Earlier this year, critics decried a case in which a Dutch woman in her 20s was euthanized after her mental health condition was declared “insufferable” by a team of doctors and psychiatrists in the Netherlands.
She had suffered from post traumatic stress disorder (PTSD), anxiety, and other mental illnesses as a result of being a victim of sexual abuse. Multiple reports classified her condition as “incurable,” thus legally justifying the woman's death by euthanasia under Dutch law. The woman was just one of many who have been legally euthanized due to mental illness since the law began.
The country’s law also provides provisions for children ages 12-15 to request euthanasia or assisted suicide with parental permission, a safeguard that does not apply to minors age 16-18. There is also a provision for newborn infants to be euthanized if a certain set of criteria are met.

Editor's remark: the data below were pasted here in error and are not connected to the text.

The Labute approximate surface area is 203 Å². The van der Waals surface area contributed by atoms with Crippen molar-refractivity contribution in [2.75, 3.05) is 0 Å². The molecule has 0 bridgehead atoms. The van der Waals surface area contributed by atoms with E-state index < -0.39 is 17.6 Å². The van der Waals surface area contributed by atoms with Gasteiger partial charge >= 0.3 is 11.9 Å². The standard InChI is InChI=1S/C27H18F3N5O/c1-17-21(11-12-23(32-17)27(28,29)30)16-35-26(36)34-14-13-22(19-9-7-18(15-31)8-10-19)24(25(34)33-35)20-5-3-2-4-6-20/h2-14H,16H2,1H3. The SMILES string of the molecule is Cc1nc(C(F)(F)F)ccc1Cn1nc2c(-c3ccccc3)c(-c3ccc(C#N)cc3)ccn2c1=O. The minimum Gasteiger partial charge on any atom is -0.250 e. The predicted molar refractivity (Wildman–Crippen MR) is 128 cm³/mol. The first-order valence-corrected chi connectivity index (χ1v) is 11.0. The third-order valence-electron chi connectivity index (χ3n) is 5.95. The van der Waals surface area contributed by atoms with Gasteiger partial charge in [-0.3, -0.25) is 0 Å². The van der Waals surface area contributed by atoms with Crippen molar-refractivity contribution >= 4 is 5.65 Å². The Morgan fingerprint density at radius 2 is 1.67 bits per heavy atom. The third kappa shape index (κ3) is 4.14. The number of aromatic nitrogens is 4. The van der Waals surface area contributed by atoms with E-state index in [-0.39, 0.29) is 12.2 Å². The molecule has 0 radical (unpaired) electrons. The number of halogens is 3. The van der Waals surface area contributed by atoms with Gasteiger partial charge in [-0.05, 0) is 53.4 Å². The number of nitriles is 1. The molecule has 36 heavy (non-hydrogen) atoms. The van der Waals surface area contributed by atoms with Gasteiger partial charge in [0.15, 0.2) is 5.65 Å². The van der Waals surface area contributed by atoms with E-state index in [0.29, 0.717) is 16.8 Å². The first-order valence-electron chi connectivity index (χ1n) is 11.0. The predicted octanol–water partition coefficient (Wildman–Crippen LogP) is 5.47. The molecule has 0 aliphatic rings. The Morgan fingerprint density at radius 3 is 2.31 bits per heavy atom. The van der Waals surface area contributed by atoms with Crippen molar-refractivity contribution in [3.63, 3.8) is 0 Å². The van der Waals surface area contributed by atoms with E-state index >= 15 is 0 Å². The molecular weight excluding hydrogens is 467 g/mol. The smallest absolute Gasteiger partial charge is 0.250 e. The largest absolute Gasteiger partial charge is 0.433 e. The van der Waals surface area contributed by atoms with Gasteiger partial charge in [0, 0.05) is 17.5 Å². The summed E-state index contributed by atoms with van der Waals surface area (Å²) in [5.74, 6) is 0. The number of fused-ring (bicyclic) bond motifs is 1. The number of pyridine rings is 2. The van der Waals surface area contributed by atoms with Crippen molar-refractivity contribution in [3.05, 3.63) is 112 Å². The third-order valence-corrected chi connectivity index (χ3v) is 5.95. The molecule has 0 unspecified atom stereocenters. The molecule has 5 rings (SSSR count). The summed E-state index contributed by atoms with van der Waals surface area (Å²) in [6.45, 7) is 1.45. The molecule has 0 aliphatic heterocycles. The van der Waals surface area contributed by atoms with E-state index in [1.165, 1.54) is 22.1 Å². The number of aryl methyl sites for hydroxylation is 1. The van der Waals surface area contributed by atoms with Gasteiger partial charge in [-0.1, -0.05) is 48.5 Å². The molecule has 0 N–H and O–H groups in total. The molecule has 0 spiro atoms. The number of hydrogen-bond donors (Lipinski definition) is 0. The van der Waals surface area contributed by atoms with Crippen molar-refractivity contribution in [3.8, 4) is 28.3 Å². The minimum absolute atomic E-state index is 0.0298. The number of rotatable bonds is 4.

The neighboring country of Belgium became the first country to legalize the euthanasia of minors without an age limit, with parental consent and the consultation of other medical professionals.
The Netherlands was the first country to decriminalize euthanasia and assisted suicide in 2002. Euthanasia differs from physician-assisted suicide in that a third party – a doctor, a family member – may administer lethal drugs to the patient. Under physician-assisted suicide, the patient’s doctor provides the means of death, such as lethal prescriptions, but legally only the patient can administer the drugs to themselves.
In 2002, the Termination of Life on Request and Assisted Suicide (Review Procedures) Act decriminalized euthanasia and assisted suicide for physicians who were acting under a certain set of criteria, which included the nature of the patient's request (that it be persistent and voluntary), that the patient's suffering is unbearable with no prospect of recovery, and the conditions of the request were confirmed by at least two doctors.